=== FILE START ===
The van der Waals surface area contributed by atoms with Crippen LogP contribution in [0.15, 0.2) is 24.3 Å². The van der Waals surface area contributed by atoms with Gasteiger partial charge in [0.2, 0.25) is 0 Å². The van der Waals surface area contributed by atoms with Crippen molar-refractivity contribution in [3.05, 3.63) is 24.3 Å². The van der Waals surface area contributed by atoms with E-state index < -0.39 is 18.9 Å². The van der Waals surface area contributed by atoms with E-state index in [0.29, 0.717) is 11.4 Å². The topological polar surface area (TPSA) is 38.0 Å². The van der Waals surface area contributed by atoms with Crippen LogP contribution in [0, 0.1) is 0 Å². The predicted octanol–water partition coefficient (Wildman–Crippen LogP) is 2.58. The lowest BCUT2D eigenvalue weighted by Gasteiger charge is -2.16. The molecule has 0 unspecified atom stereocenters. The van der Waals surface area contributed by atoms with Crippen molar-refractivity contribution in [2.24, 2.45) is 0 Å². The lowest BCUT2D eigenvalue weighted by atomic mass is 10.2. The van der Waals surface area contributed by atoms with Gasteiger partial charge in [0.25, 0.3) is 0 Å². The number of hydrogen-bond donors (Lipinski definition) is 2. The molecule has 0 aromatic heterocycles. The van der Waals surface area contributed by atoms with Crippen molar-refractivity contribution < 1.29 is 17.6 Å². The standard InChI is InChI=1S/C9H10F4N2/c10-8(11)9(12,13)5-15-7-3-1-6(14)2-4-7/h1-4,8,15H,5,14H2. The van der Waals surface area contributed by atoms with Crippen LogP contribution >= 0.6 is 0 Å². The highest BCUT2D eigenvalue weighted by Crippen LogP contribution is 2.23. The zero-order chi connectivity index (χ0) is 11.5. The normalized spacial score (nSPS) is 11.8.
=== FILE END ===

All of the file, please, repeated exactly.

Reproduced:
The van der Waals surface area contributed by atoms with Crippen LogP contribution in [0.15, 0.2) is 24.3 Å². The van der Waals surface area contributed by atoms with Gasteiger partial charge in [0.2, 0.25) is 0 Å². The van der Waals surface area contributed by atoms with Crippen molar-refractivity contribution in [3.05, 3.63) is 24.3 Å². The van der Waals surface area contributed by atoms with E-state index < -0.39 is 18.9 Å². The van der Waals surface area contributed by atoms with E-state index in [0.29, 0.717) is 11.4 Å². The topological polar surface area (TPSA) is 38.0 Å². The van der Waals surface area contributed by atoms with Crippen LogP contribution in [0, 0.1) is 0 Å². The predicted octanol–water partition coefficient (Wildman–Crippen LogP) is 2.58. The lowest BCUT2D eigenvalue weighted by Gasteiger charge is -2.16. The molecule has 0 unspecified atom stereocenters. The van der Waals surface area contributed by atoms with Crippen molar-refractivity contribution in [2.24, 2.45) is 0 Å². The lowest BCUT2D eigenvalue weighted by atomic mass is 10.2. The van der Waals surface area contributed by atoms with Gasteiger partial charge in [0.25, 0.3) is 0 Å². The number of hydrogen-bond donors (Lipinski definition) is 2. The molecule has 0 aromatic heterocycles. The van der Waals surface area contributed by atoms with Crippen molar-refractivity contribution < 1.29 is 17.6 Å². The standard InChI is InChI=1S/C9H10F4N2/c10-8(11)9(12,13)5-15-7-3-1-6(14)2-4-7/h1-4,8,15H,5,14H2. The van der Waals surface area contributed by atoms with Crippen LogP contribution >= 0.6 is 0 Å². The highest BCUT2D eigenvalue weighted by Crippen LogP contribution is 2.23. The zero-order chi connectivity index (χ0) is 11.5. The normalized spacial score (nSPS) is 11.8.